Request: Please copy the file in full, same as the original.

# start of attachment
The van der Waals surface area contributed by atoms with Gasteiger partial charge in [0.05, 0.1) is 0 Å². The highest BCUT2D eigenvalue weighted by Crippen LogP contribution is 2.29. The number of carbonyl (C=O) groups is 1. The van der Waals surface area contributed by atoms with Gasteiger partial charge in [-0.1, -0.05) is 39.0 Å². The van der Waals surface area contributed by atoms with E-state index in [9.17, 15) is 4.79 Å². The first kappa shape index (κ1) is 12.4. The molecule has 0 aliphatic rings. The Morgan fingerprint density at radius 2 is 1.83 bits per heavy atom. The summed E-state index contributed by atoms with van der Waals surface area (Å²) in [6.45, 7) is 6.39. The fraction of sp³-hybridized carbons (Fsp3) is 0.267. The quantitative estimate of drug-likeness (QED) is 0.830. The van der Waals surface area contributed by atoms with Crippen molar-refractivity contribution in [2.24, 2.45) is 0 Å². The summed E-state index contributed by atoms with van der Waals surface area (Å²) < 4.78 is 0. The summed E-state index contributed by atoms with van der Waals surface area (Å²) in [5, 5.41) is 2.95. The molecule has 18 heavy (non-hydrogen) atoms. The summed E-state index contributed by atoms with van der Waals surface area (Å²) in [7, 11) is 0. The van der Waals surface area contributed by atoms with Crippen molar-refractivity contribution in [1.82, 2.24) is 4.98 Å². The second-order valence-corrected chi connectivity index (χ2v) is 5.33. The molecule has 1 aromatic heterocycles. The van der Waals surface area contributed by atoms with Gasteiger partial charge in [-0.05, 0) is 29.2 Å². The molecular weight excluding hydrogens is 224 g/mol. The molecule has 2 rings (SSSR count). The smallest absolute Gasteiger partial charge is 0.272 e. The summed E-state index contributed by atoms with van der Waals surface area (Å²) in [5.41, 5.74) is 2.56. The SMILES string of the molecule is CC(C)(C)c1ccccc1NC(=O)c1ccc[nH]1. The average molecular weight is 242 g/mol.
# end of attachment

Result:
The van der Waals surface area contributed by atoms with Gasteiger partial charge in [0.05, 0.1) is 0 Å². The highest BCUT2D eigenvalue weighted by Crippen LogP contribution is 2.29. The number of carbonyl (C=O) groups is 1. The van der Waals surface area contributed by atoms with Gasteiger partial charge in [-0.1, -0.05) is 39.0 Å². The van der Waals surface area contributed by atoms with E-state index in [9.17, 15) is 4.79 Å². The first kappa shape index (κ1) is 12.4. The molecule has 0 aliphatic rings. The Morgan fingerprint density at radius 2 is 1.83 bits per heavy atom. The summed E-state index contributed by atoms with van der Waals surface area (Å²) in [6.45, 7) is 6.39. The fraction of sp³-hybridized carbons (Fsp3) is 0.267. The quantitative estimate of drug-likeness (QED) is 0.830. The van der Waals surface area contributed by atoms with Crippen molar-refractivity contribution in [2.24, 2.45) is 0 Å². The summed E-state index contributed by atoms with van der Waals surface area (Å²) < 4.78 is 0. The summed E-state index contributed by atoms with van der Waals surface area (Å²) in [5, 5.41) is 2.95. The molecule has 18 heavy (non-hydrogen) atoms. The summed E-state index contributed by atoms with van der Waals surface area (Å²) in [7, 11) is 0. The van der Waals surface area contributed by atoms with Crippen molar-refractivity contribution in [1.82, 2.24) is 4.98 Å². The second-order valence-corrected chi connectivity index (χ2v) is 5.33. The molecule has 1 aromatic heterocycles. The van der Waals surface area contributed by atoms with Gasteiger partial charge in [-0.05, 0) is 29.2 Å². The molecular weight excluding hydrogens is 224 g/mol. The molecule has 2 rings (SSSR count). The smallest absolute Gasteiger partial charge is 0.272 e. The summed E-state index contributed by atoms with van der Waals surface area (Å²) in [5.41, 5.74) is 2.56. The SMILES string of the molecule is CC(C)(C)c1ccccc1NC(=O)c1ccc[nH]1. The average molecular weight is 242 g/mol.